Before Jessamyn received her bleeding disorder diagnosis, she had terrible, long, and miserable periods. Her family had a long history of bleeding issues, but once Jess started her period at age 11, she recalls her mother telling her, “Well, now it’s your turn too, I feel bad for you.”  Both Jess’ mother and grandmother suffered from symptoms of a bleeding disorder, and both suffered numerous hemorrhagic strokes. 

Jess was officially diagnosed with von Willebrand’s Disease and Hemophilia A when she was 38 years old. Prior to her diagnosis, she suffered from several miscarriages that left her in a medical state of shock from extreme blood loss. Jess also had seven children, and she bled for six months after giving birth to each one. One of her children passed away, and she later learned it was due to complete placental abruption that was related to her bleeding disorder. By finally learning about her diagnosis, she was relieved that she could finally understand her health complications. 

Day-to-day, Jess does not receive treatment for her bleeding disorder. She does have to be extremely careful not to cut herself or bump into things as she will bleed heavily and bruise. Sometimes, she does get spontaneous nose bleeds and has desmopressin nasal spray and tranexamic acid for at home treatment when needed. Being a member of the Western Pennsylvania Bleeding Disorders Foundation (WPBDF) has given Jess the opportunity to join a large, supportive community of others affected by bleeding disorders. Even as large as the community is, Jess is surprised at the lack of awareness the general public has about this disease. “I can’t believe one can go so long without getting diagnosed, just being told, ‘Oh, that’s normal bleeding for you,’ by doctors, family, and others.”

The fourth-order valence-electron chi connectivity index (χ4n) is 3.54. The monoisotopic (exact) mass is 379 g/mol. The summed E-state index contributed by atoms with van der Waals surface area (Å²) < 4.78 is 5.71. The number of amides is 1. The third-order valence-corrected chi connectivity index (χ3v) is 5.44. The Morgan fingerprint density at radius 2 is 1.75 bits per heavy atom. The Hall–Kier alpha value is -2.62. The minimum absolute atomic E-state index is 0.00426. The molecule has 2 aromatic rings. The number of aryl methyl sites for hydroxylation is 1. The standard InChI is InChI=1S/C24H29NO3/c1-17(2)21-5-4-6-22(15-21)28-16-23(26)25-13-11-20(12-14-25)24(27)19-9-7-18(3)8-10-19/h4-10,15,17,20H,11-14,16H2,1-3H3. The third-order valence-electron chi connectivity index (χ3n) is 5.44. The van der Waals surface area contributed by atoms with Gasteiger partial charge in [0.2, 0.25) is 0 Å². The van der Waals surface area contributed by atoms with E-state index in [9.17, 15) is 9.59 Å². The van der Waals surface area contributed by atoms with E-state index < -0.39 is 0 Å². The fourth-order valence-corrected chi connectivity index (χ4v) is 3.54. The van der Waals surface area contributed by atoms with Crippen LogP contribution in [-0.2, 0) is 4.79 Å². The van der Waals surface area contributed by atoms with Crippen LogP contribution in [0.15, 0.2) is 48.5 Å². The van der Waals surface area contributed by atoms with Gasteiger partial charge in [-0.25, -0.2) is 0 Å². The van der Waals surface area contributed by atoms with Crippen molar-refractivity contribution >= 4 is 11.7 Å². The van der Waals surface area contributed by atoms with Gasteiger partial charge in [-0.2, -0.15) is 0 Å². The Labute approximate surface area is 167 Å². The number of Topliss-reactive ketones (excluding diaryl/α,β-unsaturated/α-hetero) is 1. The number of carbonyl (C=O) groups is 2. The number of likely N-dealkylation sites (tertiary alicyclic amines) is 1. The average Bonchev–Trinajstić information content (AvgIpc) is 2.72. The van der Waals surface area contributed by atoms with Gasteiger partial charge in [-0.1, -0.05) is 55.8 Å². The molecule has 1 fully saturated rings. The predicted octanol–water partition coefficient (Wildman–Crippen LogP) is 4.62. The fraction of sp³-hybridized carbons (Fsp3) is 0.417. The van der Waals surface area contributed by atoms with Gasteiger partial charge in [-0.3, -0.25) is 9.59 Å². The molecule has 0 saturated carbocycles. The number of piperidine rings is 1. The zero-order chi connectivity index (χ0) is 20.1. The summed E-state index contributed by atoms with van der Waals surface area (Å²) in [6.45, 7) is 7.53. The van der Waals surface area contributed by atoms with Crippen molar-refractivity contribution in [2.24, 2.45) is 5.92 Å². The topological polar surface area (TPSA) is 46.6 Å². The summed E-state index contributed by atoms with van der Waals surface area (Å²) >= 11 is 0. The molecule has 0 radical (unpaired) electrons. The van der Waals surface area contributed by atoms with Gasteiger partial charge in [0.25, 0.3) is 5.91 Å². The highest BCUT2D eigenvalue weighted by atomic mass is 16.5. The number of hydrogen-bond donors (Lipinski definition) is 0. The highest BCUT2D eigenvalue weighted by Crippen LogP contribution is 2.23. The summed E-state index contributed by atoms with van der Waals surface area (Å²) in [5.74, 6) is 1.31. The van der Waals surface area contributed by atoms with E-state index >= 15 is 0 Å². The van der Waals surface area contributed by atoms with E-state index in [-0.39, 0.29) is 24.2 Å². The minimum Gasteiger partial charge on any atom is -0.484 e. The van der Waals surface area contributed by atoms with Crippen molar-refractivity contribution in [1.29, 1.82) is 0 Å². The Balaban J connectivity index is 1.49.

Four of Jess’ six living children have a bleeding disorder. They are all very careful, as Jess says they can be a little clumsy and end up covered in bruises. Her daughters still have many years of periods to endure, and while they still live with heavy and long periods, they’ve found a tight-knit community filled with support and much needed education. 

Jess believes that most critical need for women, girls, and those who menstruate in our bleeding disorders community is awareness and advocacy. “The general public, and doctors, need to know that women, girls, and those who menstruate do have bleeding disorders,” she says. “We do have symptoms, we are not going to be satisfied with, ‘Oh that’s your normal,’ anymore!”

To all women in the community, Jess says, “Do not be afraid to question your doctor if you feel that they are either not listening to you or are shirking their responsibilities. It is okay to speak up!” 

If you or someone you know has symptoms of a bleeding disorder, life can be better if you know. Better if you seek care. Better if you get treatment. Find out if you are at risk by visiting If you already know you’re at risk, you can still visit Better You Know to learn more about available resources.

Support WPBDF’s women, girls, and persons with the potential menstruate initiative during Bleeding Disorders Awareness Month by making a donation at: